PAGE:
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A Night Away: the majesty of the mountains in Hauser & Wirth’s art-lined Highland hotel

A historic building set against the backdrop of the mighty Cairngorms is home to a vast collection of artworks old and new – and epic rooms inspired by local lore. In celebration of Burns Night on 25 January, Inigo takes a trip. Slàinte Mhath!

Words
Cat Sarsfield
A Night Away: the majesty of the mountains in Hauser & Wirth’s art-lined Highland hotel

A visit to The Fife Arms involves a journey through what Scottish author and poet Nan Shepherd described in the 1940s as the ‘living’ mountains. In her love letter to the Cairngorms, she wrote: “Light in Scotland has a quality I have not met elsewhere. It is luminous without being fierce, penetrating to immense distances with an effortless intensity.” Peering out the window en route to Braemar, it’s easy to understand what she meant. Arrive at night and even the shadowy outlines of these mighty hills feel significant. Arrive in daylight – it’s best as the sun begins to set and the sky is shaded in lilacs and pinks – and it’s even more of a sight to behold. A fitting prelude before you’ve even stepped through the doors of the Highland hotel. 

The Fife Arms had many iterations until its current owners, Iwan and Manuela Wirth, restored the hotel to more than its former glory in 2018. Each of its rooms celebrates the stories of Braemar and Scottish history. There are vast and velveteen Royal suites, paying homage to the kings and queens whose ties to Scotland run deep – particularly pertinent with Balmoral just down the road. There are the Scottish Culture rooms, inspired by everything from writers and Suffragettes to zoology and bridge engineering. Inigo stayed in Lord Byron, a room kitted out with late 18th-century portraiture and furnished with deep reds, dark woods and classic tartan. A mannequin sporting one of the poet’s actual jackets proved only a little unnerving in the middle of the night, until we remembered where we were.

As to be expected from a Hauser & Wirth outfit, art plays a pivotal part in the hotel’s interiors. Old-world and contemporary works gather in the 14,000-piece collection, hung on every wall, stairwell and corner of the place. To walk in is to step back in time to a Scottish baronial castle… until you’re met with bursts of contemporary art that deconstruct the historical narrative: see how Red Deer Chandelier, by Richard Jackson, lights up the reception staircase with multicoloured neon; gaze up and get lost in the hypnotic drawing-room ceiling painted by Zhang Enli, inspired by Scottish agates and Cairngorm crystals. And then there’s the Steinway ghost piano, its ivories eerily (and brilliantly) programmed to play – seemingly without being tinkled on – all evening.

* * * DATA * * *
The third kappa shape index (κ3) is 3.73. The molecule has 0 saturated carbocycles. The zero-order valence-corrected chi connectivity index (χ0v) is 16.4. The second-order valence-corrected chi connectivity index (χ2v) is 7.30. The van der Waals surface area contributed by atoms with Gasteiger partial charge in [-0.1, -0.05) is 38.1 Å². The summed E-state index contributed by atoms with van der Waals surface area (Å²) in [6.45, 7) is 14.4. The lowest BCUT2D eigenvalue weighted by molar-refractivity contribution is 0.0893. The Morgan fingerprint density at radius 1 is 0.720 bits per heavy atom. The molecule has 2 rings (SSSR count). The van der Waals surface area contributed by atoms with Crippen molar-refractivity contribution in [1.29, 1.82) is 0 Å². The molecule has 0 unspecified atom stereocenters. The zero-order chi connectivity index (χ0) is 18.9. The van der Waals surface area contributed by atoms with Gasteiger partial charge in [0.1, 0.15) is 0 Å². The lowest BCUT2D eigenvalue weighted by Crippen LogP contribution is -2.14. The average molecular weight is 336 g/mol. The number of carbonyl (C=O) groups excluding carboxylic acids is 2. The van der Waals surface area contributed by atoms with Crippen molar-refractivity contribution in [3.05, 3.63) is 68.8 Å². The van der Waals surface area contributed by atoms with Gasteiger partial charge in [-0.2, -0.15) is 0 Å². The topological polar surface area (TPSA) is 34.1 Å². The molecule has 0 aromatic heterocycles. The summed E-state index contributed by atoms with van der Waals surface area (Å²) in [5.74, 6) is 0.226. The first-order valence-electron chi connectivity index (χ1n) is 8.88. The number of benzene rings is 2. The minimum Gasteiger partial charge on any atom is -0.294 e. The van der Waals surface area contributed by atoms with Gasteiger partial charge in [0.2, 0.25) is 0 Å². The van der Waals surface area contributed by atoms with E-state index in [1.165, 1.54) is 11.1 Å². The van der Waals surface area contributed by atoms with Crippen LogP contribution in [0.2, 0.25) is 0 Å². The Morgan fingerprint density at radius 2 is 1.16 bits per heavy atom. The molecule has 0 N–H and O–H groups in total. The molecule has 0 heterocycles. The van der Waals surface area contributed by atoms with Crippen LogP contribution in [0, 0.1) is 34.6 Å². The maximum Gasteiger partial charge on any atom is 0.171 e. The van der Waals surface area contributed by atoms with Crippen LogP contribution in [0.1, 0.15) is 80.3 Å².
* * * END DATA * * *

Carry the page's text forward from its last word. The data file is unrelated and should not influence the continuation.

These more modern pieces are set against a backdrop of historic works: a Flemish Renaissance scene teeming with bodies, a stag drawn by Queen Victoria, and – of special significance, given the date of our visit – an elaborately carved chimneypiece from Robert Burns’ home in Fife. A fantastic, fractured Picasso, hanging on a tartan wall, sums up The Fife Arms’ approach: authenticity with an audacious wink.

For a place so purposefully designed and with a collection so meticulously curated, there’s a total sense of ease here. Breakfast in the Clunie Room – may we recommend the kippers and poached eggs, or if you’re feeling up to it, porridge with a wee nip of whiskey – often leads to friendly conversation with staff, who’ll either delight you with the details of your favourite artwork, help plan your day, or perhaps fill you in on the gossip from Elsa’s cocktail bar the night before.

Dinner is a seriously Scottish affair, from the silky Islay smoked salmon to the cuts-like-butter Highland beef wellington, hailing from a neighbouring estate – another nod to locality. Vegetables are stars in their own rights; celeriac celebrated two ways, for instance: salt-baked and pureed, paired perfectly with crispy, salty, pine-nut crusted kale. For a little less formality, there’s always the in-house pub serving up all the classics, The Flying Stag.

Nan Shepherd would urge you to get out into the hills. Walk up the road from the hotel and you’ll soon be on beautiful trails leading past Braemar Castle and on to ridges with views of snow-capped mountains, icy streams and deep green forests. But a wander through the hotel is just as atmospheric. Admire the taxidermy walls. Take an art tour. Sling back a whiskey or three in amber-hued Bertie’s Bar. Discover the Scottish lore that inspires every inch of The Fife Arms.

Further reading

The Fife Arms

The Fife Arms on Instagram

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